Pakistan’s military implicated by held terrorist

El Fagr's 17 October 2005 headline page.

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Captive names high-ranking major as co-conspirator in planned attack on Jyllands-Posten A high-ranking officer in Pakistan‘s intelligence agency, ISI, was involved in the planning of a large-scale terrorist attack on Jyllands-Posten newspaper, according to Pakistani-American terrorist David Headley. Headley has…

A high-ranking officer in Pakistan’s intelligence agency, ISI, was involved in the planning of a large-scale terrorist attack on Jyllands-Posten newspaper, according to Pakistani-American terrorist David Headley.

Headley has been imprisoned in Chicago after confessing to helping plan the 2008 terrorist attacks in Mumbai and other terror attacks that did not go ahead, including one against Jyllands-Posten newspaper in Copenhagen as revenge for publishing the Mohammed cartoons in 2005. Continue reading

Does the CIA Need a Country’s Permission to Spy on It?

No, but sometimes it helps.

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Pakistan‘s military is demanding that the U.S. Central Intelligence Agency (CIA) sharply cut back its activities in the country in the wake of undercover agent Raymond Davis’s arrest on murder charges and subsequent release. In addition to scaling back the number of CIA drone strikes on Pakistani targets, Pakistani Army chief Gen. Ashfaq Parvez Kayani has insisted on the withdrawal of all contractors working for the CIA and all operatives like Davis, who are working in “unilateral” assignments, meaning that only one country (read: not Pakistan) is aware of their presence. But since when does the CIA need a country’s permission to conduct intelligence operations? Isn’t the whole point that the local government isn’t supposed to know they’re there? Continue reading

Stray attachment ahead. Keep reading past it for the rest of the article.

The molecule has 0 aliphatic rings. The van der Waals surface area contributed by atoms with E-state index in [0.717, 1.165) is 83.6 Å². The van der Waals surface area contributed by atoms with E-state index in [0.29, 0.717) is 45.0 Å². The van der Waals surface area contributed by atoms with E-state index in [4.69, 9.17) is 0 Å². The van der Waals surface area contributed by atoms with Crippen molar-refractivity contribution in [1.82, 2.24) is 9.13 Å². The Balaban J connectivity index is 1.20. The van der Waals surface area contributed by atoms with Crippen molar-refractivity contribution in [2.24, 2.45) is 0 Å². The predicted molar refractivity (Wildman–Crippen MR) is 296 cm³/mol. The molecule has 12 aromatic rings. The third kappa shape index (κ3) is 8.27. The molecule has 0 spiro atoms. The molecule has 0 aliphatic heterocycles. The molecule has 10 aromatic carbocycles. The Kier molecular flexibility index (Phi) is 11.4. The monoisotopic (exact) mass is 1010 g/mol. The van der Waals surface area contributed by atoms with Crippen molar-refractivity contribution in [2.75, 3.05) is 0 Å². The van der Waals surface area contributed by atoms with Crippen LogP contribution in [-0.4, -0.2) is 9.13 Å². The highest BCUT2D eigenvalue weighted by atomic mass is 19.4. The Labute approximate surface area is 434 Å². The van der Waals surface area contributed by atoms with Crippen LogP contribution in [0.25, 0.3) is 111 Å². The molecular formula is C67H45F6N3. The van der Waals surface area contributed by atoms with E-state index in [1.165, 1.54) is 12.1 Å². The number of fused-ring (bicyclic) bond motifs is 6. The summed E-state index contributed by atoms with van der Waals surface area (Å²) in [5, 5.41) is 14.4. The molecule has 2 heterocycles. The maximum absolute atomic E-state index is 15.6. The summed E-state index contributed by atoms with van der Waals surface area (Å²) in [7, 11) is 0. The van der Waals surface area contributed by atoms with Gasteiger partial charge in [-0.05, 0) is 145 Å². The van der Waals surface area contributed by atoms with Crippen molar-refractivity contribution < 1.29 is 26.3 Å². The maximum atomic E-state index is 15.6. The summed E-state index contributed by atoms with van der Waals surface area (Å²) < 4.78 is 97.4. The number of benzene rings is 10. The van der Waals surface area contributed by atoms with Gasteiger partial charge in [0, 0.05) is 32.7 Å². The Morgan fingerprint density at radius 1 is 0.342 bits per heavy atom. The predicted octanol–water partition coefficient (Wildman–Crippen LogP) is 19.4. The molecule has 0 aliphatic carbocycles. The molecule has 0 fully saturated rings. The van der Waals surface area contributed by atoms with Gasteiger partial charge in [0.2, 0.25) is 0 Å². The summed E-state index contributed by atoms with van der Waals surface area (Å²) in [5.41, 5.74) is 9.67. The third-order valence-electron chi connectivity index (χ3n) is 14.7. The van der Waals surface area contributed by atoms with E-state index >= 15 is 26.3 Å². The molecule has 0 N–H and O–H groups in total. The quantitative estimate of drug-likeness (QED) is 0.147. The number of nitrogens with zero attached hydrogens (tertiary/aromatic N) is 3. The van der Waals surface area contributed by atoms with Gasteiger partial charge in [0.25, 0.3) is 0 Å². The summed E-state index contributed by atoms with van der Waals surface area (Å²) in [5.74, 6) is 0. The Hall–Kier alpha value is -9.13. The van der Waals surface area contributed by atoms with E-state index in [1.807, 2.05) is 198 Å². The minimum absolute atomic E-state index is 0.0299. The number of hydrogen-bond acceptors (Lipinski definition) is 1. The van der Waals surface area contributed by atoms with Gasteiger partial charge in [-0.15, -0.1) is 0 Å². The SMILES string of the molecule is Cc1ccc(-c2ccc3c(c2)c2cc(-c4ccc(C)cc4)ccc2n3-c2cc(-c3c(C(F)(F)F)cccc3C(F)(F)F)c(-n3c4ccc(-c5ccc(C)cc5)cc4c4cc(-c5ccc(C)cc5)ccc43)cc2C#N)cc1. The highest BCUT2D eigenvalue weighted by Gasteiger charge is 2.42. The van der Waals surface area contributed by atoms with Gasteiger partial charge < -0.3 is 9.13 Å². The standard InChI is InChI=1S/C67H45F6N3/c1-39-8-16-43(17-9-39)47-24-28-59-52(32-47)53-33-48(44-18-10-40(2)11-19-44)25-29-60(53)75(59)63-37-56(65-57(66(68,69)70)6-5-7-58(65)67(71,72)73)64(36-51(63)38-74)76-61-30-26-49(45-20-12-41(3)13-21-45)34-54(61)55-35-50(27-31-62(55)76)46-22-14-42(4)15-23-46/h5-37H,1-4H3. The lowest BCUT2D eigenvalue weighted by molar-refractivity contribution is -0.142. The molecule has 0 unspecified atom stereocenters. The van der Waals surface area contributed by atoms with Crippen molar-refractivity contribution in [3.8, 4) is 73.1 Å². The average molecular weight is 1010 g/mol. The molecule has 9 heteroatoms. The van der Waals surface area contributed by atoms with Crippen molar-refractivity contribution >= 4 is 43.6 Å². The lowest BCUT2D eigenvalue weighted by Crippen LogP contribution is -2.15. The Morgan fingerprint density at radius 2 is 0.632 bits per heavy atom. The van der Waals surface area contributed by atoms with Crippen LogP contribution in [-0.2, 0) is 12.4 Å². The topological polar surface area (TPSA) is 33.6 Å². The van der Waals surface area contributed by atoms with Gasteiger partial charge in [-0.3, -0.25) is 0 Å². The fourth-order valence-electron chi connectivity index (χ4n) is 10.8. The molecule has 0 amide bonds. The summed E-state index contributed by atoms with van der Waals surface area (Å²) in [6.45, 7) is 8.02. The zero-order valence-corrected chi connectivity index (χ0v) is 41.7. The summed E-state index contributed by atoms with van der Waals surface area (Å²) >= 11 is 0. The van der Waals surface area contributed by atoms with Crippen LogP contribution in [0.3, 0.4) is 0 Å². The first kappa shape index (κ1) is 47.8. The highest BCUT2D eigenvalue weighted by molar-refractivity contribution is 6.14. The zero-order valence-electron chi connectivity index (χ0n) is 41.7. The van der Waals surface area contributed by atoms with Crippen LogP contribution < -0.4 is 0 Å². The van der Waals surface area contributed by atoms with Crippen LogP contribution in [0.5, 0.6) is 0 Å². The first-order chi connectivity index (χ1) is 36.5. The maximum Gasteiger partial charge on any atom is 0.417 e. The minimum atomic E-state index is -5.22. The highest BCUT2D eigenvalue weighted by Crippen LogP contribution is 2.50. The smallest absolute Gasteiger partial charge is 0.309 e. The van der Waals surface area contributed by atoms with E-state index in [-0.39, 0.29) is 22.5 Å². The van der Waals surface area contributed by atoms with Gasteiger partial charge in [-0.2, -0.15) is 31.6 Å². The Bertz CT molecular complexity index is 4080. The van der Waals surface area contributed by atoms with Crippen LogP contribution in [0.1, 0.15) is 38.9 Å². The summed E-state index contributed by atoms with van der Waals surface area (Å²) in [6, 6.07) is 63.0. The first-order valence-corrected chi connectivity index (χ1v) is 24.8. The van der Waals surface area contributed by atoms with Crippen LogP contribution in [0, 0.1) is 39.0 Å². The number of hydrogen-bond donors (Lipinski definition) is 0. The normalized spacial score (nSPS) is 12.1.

Pakistani militants fighting one jihad for many reasons

Tom Hussain, Foreign Correspondent

Last Updated: January 29. 2010 12:18AM UAE / January 28. 2010 8:18PM GMT

Religious schools are one of the means – but far from the only one – by which jihadists are recruited. Khalid Tanveer / AP Photo

LAHORE // A year ago, in the central industrial city of Gujranwala, a gentle, thoughtful giant of a man named Asim Goraya agreed to arrange meetings for The National with local representatives of Lashkar-i-Taiba, the militant group accused of carrying out the November 2008 terrorist attacks on Mumbai.

However, Goraya had little in common with LiT. Rather than spend his days plotting the destruction of India and the United States, he believed in a romanticised jihad that was a duty for practising Muslims and involved fighting only the non-Muslim powers occupying Muslim lands.

That sense of duty led him to run away in 1980 from home at the age of 12 to join the jihad against the Soviet forces then occupying Afghanistan; he got as far as a training camp in the north-west Khyber tribal agency before his father tracked him down four days later and took him home. Continue reading